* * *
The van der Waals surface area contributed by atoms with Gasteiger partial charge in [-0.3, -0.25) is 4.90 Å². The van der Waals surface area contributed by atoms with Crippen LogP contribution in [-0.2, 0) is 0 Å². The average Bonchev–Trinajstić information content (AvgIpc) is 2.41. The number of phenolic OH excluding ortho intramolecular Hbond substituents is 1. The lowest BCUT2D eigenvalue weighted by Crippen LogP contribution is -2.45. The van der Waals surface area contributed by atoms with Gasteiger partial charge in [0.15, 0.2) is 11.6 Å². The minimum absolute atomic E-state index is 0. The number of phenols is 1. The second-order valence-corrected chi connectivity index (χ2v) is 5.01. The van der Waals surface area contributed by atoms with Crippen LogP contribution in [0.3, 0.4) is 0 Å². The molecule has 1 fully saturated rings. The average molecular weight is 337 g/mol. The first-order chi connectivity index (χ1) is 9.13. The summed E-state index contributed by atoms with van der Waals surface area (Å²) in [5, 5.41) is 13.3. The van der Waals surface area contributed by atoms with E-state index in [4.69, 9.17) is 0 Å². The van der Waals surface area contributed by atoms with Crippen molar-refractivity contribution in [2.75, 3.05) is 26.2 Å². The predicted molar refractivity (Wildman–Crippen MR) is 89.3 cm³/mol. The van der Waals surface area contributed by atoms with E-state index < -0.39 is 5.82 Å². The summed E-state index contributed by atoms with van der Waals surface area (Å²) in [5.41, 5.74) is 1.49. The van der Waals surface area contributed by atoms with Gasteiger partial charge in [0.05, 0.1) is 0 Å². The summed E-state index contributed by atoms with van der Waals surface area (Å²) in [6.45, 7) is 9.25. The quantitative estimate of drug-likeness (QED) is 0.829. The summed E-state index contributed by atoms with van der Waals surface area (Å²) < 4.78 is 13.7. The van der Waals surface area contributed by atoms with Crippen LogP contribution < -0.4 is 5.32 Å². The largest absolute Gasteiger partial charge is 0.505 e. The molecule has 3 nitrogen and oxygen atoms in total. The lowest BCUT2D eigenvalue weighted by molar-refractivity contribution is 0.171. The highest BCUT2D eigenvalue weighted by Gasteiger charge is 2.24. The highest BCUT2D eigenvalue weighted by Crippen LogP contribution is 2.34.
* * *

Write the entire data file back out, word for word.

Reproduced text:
The van der Waals surface area contributed by atoms with Gasteiger partial charge in [-0.3, -0.25) is 4.90 Å². The van der Waals surface area contributed by atoms with Crippen LogP contribution in [-0.2, 0) is 0 Å². The average Bonchev–Trinajstić information content (AvgIpc) is 2.41. The number of phenolic OH excluding ortho intramolecular Hbond substituents is 1. The lowest BCUT2D eigenvalue weighted by Crippen LogP contribution is -2.45. The van der Waals surface area contributed by atoms with Gasteiger partial charge in [0.15, 0.2) is 11.6 Å². The minimum absolute atomic E-state index is 0. The number of phenols is 1. The second-order valence-corrected chi connectivity index (χ2v) is 5.01. The van der Waals surface area contributed by atoms with Crippen LogP contribution in [0.3, 0.4) is 0 Å². The molecule has 1 fully saturated rings. The average molecular weight is 337 g/mol. The first-order chi connectivity index (χ1) is 9.13. The summed E-state index contributed by atoms with van der Waals surface area (Å²) in [5, 5.41) is 13.3. The van der Waals surface area contributed by atoms with E-state index in [4.69, 9.17) is 0 Å². The van der Waals surface area contributed by atoms with Crippen molar-refractivity contribution in [2.75, 3.05) is 26.2 Å². The predicted molar refractivity (Wildman–Crippen MR) is 89.3 cm³/mol. The van der Waals surface area contributed by atoms with E-state index < -0.39 is 5.82 Å². The summed E-state index contributed by atoms with van der Waals surface area (Å²) in [5.41, 5.74) is 1.49. The van der Waals surface area contributed by atoms with Gasteiger partial charge in [0.05, 0.1) is 0 Å². The summed E-state index contributed by atoms with van der Waals surface area (Å²) in [6.45, 7) is 9.25. The quantitative estimate of drug-likeness (QED) is 0.829. The summed E-state index contributed by atoms with van der Waals surface area (Å²) < 4.78 is 13.7. The van der Waals surface area contributed by atoms with Crippen LogP contribution < -0.4 is 5.32 Å². The largest absolute Gasteiger partial charge is 0.505 e. The molecule has 3 nitrogen and oxygen atoms in total. The lowest BCUT2D eigenvalue weighted by molar-refractivity contribution is 0.171. The highest BCUT2D eigenvalue weighted by Gasteiger charge is 2.24. The highest BCUT2D eigenvalue weighted by Crippen LogP contribution is 2.34.